The crusade to create a law in Rachel Hunger’s name begins again

  • David and Jennifer Hunger in their Concord home on Friday, Feb. 12. Jennifer is hoping to convince legislators this coming Tuesday to convince lawmakers to adopt Rachel’€™s Law in honor of their daughter. GEOFF FORESTER / Monitor staff

  • David and Jennifer Hunger in their Concord home on Friday. Jennifer is hoping to convince legislators this coming Tuesday to convince lawmakers to adopt Rachel’€™s Law in honor of their daughter. GEOFF FORESTER / Monitor staff

  • David and Jennifer Hunger in their Concord home on Friday, February 12, 2021. Jennifer is hoping to convince legislators this coming Tuesday to convince lawmakers to adopt Rachel’s Law in honor of their daughter. GEOFF FORESTER—Monitor staff

  • David and Jennifer Hunger in their Concord home on Friday, February 12, 2021. Jennifer is hoping to convince legislators this coming Tuesday to convince lawmakers to adopt Rachel’s Law in honor of their daughter. GEOFF FORESTER—Monitor staff

  • David and Jennifer Hunger in their Concord home on Friday, February 12, 2021. Jennifer is hoping to convince legislators this coming Tuesday to convince lawmakers to adopt Rachel’s Law in honor of their daughter. GEOFF FORESTER—Monitor staff

  • David and Jennifer Hunger in their Concord home on Friday, February 12, 2021. Jennifer is hoping to convince legislators this coming Tuesday to convince lawmakers to adopt Rachel’s Law in honor of their daughter. GEOFF FORESTER—Monitor staff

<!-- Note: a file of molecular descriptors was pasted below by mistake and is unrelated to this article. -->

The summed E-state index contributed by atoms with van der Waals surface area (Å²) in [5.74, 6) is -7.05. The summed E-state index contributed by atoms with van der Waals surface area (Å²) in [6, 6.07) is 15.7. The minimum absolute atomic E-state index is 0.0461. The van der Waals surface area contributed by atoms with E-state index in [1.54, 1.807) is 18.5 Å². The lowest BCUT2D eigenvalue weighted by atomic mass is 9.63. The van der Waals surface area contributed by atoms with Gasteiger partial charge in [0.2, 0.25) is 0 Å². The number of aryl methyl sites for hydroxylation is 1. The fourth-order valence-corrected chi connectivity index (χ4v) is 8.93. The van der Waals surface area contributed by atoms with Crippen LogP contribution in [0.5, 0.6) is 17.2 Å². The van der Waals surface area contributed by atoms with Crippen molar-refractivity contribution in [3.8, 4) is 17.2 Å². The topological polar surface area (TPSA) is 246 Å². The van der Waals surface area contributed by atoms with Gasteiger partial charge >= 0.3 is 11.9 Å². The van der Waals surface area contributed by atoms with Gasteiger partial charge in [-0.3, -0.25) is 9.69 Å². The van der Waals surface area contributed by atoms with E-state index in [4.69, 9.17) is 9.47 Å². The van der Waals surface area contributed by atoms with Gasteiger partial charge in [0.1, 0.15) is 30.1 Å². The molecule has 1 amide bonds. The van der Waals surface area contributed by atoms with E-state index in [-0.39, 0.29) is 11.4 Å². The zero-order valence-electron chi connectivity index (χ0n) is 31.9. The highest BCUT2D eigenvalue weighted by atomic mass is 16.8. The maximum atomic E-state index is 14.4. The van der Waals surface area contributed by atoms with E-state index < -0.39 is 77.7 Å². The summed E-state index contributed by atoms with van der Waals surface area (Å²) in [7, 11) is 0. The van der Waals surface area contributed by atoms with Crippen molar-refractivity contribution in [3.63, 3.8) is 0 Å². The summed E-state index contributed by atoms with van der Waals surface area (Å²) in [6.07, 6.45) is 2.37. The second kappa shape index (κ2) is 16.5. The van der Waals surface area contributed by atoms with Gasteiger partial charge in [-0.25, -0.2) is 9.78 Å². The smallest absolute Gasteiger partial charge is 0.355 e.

• Photos of Rachel Hunger on the dining room table of the family home on Saturday, January 25, 2020. GEOFF FORESTER

  • Jennifer Hunger holds a drawing of her daughter Rachel by family friend Heidi Osterhout inspired by a photo of Rachel taken at the beach. GEOFF FORESTER

  • Rachel Hunger Courtesy

Monitor columnist
Published: 2/13/2021 1:02:00 PM

Jennifer Hunger, drained by a COVID-delayed legislative process and fearful a law honoring her daughter would fade, admits she needed to “reignite.”

Jennifer had maintained momentum and hope through three committee meetings at the Legislative Office Building in her effort last year to convince lawmakers to adopt Rachel’s Law, explaining at the initial meeting that her daughter had died needlessly from an allergic reaction to peanuts.

She had asked for a law seeking more communication between servers and customers about food allergies, and finally, on March 11, 2020, Jennifer hit the House floor, with its grand ceilings and history to listen to the vote. The House gave the bill the green light, approving it, 232-18.

Then, just four days later, COVID struck, and our lawmaking process, as we knew it, was gone, as was a mother’s attempt to create something great from something awful.

Balancing the loss of her daughter with the legal setback short-circuited some of Jennifer’s emotions, numbing her, especially as the pandemic wore on. Her source of strength? Rachel, who had died from her food allergy to peanuts, well known to the family by then, in a Durham restaurant in 2019.

“The days were really hard after a while,” Jennifer said. “So I turned to my daughter for help. She loved to get angry about stuff. She was easily riled, so I have to channel her energy and get this done.”